Brief interventions seek to change views of the personal acceptability of excessive drinking and to encourage self-directed behavior change. They can be delivered by practitioners or as self-help materials. There is a substantial body of evidence demonstrating that brief interventions for individuals at risk can have significant impact on reducing alcohol consumption and, in some cases, alcohol-related harm when delivered both in primary and secondary health care settings [4-8]. However, their impact on public health has been severely limited, due partly to the reluctance of at-risk individuals to seek help  and partly to a lack of health care resources and the unwillingness of health care professionals to undertake these interventions . General practitioners, for example, who are in a key position to deliver such interventions, rarely do so because of both lack of skills and fear of potential adverse effects on relationships with their patients .
Until recently, self-help materials were almost exclusively paper-based. However, the Internet has triggered a growth in more interactive self-help materials. It is thought that this interactivity is likely to enhance the potential for behavior change . In public health terms, the Internet has the considerable advantage that once the Web site has been developed, the marginal cost of delivering the intervention to unlimited numbers of people is minimal, in marked contrast to face-to-face interventions. Approximately 60% of individuals in the United Kingdom report using the Internet regularly , and a recent telephone survey in Canada showed that current drinkers are more likely to have access to the Internet than abstainers . Heavy drinkers have been shown to benefit from a PC Windows-based behavioral treatment program [14,15]. Younger people, who are most at risk of binge drinking , use new information and communication technologies such as the Internet and mobile phones in preference to more traditional sources of health information or health promotion . Pilot studies have shown that people with drinking problems are willing to use screening tools on the Internet [17,18]. One study asked Web site visitors to complete a questionnaire about their alcohol use and provided a brief intervention in the form of feedback and advice . A recent review identified a number of Internet-based screening and assessment tools (but few treatment or intervention-based applications), which were mostly directed at college students and usually required users to attend special sessions in an office [20-22].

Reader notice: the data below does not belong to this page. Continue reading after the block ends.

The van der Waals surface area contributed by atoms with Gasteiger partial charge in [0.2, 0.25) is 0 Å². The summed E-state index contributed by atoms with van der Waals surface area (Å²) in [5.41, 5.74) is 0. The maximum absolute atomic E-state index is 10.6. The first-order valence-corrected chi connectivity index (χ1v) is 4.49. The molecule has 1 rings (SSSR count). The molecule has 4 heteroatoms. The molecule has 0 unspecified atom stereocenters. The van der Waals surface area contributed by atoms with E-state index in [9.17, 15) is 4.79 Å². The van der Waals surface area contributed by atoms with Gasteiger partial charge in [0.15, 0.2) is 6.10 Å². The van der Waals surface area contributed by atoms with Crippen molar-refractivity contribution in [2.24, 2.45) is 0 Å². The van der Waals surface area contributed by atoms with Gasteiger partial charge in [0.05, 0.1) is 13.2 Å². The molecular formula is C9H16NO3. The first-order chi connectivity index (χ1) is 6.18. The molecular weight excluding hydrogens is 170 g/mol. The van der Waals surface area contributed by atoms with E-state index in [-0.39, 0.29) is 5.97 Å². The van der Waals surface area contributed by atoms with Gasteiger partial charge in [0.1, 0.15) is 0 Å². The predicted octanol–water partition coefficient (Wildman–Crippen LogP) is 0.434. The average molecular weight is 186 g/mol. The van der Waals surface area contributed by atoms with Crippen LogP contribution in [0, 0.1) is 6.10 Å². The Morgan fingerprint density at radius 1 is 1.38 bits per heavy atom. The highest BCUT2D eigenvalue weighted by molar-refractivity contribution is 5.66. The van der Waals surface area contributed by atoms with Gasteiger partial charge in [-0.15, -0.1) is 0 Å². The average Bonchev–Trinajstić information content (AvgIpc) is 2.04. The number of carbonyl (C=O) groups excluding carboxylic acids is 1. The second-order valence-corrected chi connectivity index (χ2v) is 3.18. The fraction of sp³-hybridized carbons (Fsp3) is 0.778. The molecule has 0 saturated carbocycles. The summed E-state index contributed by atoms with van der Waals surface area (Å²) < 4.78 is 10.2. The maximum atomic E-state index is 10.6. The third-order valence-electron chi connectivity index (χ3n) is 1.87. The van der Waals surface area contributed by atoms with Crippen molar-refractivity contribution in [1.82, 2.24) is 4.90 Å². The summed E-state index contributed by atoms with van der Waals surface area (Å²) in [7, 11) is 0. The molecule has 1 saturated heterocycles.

One exception is the Alcohol Help Centre, which provided online personal feedback to users of an online eHealth service . A modified version of this Internet-based tool was piloted in Finland. In a relatively small cohort study (n = 343), at 3-month follow-up, users had reduced their drinking compared to baseline .
Down Your Drink is a well-established, comprehensive, freely available, interactive Web-based treatment program for people with alcohol problems. An initial pilot study demonstrated the feasibility of the approach , and this present study seeks to extend what is known about the “natural history” of the site over a longer period and to describe the users and their outcomes. All advertising and promotion of the site ceased after the pilot study, but the Web-based program continued to be hosted on the Web site of Alcohol Concern, the United Kingdom’s premier charity addressing issues around alcohol.
The aims of the present study were to describe the patterns of use and self-reported effectiveness among users of Down Your Drink. The study set out to describe the demographic characteristics of users, the methods employed to identify and access Down Your Drink, the patterns of use, the demographic and clinical characteristics associated with completing the 6-week program, and self-reported changes in alcohol-related outcomes associated with use of Down Your Drink.
This was a pragmatic cohort study of the first 10000 people who registered to use the site, after the end of the pilot phase (ie, after September 2003).
The study was approved by the Camden and Islington Local Research Ethics Committee.
Down Your Drink was developed with support from the Alcohol Education and Research Council as a Web-based interactive program of brief interventions to reduce alcohol consumption in heavy drinkers and is hosted on a single dedicated Web site .
The animated home page invited visitors to assess their level of drinking by taking the Fast Alcohol Screening Test (FAST) . Feedback was presented numerically and visually. The home page (Figure 1) also contained links to frequently asked questions (FAQs) about heavy drinking, information about the 6-week program, its authors, the research study, and the organizations sponsoring the site (The National Health Service, Alcohol Concern, Alcohol Education and Research Council, and the Royal Free and University College London Medical School ).
[view this figure]